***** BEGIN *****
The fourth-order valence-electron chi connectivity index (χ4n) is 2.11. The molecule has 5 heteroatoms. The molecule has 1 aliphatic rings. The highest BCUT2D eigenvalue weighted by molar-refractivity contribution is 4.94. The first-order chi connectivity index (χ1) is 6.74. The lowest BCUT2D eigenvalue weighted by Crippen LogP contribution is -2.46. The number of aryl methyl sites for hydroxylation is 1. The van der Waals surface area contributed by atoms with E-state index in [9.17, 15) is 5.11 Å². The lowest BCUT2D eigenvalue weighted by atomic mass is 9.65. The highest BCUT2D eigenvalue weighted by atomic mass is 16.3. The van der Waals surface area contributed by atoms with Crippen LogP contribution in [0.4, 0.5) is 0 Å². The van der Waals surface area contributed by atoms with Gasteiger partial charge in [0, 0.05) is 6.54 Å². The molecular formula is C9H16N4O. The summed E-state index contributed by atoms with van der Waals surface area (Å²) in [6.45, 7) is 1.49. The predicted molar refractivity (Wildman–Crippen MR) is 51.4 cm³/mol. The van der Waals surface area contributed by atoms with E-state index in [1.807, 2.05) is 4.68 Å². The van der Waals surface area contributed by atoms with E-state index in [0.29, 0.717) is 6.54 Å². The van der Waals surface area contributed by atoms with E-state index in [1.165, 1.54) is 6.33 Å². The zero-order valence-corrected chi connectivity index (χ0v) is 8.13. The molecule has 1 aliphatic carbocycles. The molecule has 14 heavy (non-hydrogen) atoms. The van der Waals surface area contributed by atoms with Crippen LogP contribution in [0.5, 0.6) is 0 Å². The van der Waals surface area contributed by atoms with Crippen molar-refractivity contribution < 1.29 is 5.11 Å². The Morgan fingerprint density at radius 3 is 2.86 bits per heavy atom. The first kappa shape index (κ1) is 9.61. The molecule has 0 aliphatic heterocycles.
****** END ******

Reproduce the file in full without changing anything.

The fourth-order valence-electron chi connectivity index (χ4n) is 2.11. The molecule has 5 heteroatoms. The molecule has 1 aliphatic rings. The highest BCUT2D eigenvalue weighted by molar-refractivity contribution is 4.94. The first-order chi connectivity index (χ1) is 6.74. The lowest BCUT2D eigenvalue weighted by Crippen LogP contribution is -2.46. The number of aryl methyl sites for hydroxylation is 1. The van der Waals surface area contributed by atoms with E-state index in [9.17, 15) is 5.11 Å². The lowest BCUT2D eigenvalue weighted by atomic mass is 9.65. The highest BCUT2D eigenvalue weighted by atomic mass is 16.3. The van der Waals surface area contributed by atoms with Crippen LogP contribution in [0.4, 0.5) is 0 Å². The van der Waals surface area contributed by atoms with Gasteiger partial charge in [0, 0.05) is 6.54 Å². The molecular formula is C9H16N4O. The summed E-state index contributed by atoms with van der Waals surface area (Å²) in [6.45, 7) is 1.49. The predicted molar refractivity (Wildman–Crippen MR) is 51.4 cm³/mol. The van der Waals surface area contributed by atoms with E-state index in [1.807, 2.05) is 4.68 Å². The van der Waals surface area contributed by atoms with E-state index in [0.29, 0.717) is 6.54 Å². The van der Waals surface area contributed by atoms with E-state index in [1.165, 1.54) is 6.33 Å². The zero-order valence-corrected chi connectivity index (χ0v) is 8.13. The molecule has 1 aliphatic carbocycles. The molecule has 14 heavy (non-hydrogen) atoms. The van der Waals surface area contributed by atoms with Crippen LogP contribution in [0.5, 0.6) is 0 Å². The van der Waals surface area contributed by atoms with Crippen molar-refractivity contribution < 1.29 is 5.11 Å². The Morgan fingerprint density at radius 3 is 2.86 bits per heavy atom. The first kappa shape index (κ1) is 9.61. The molecule has 0 aliphatic heterocycles.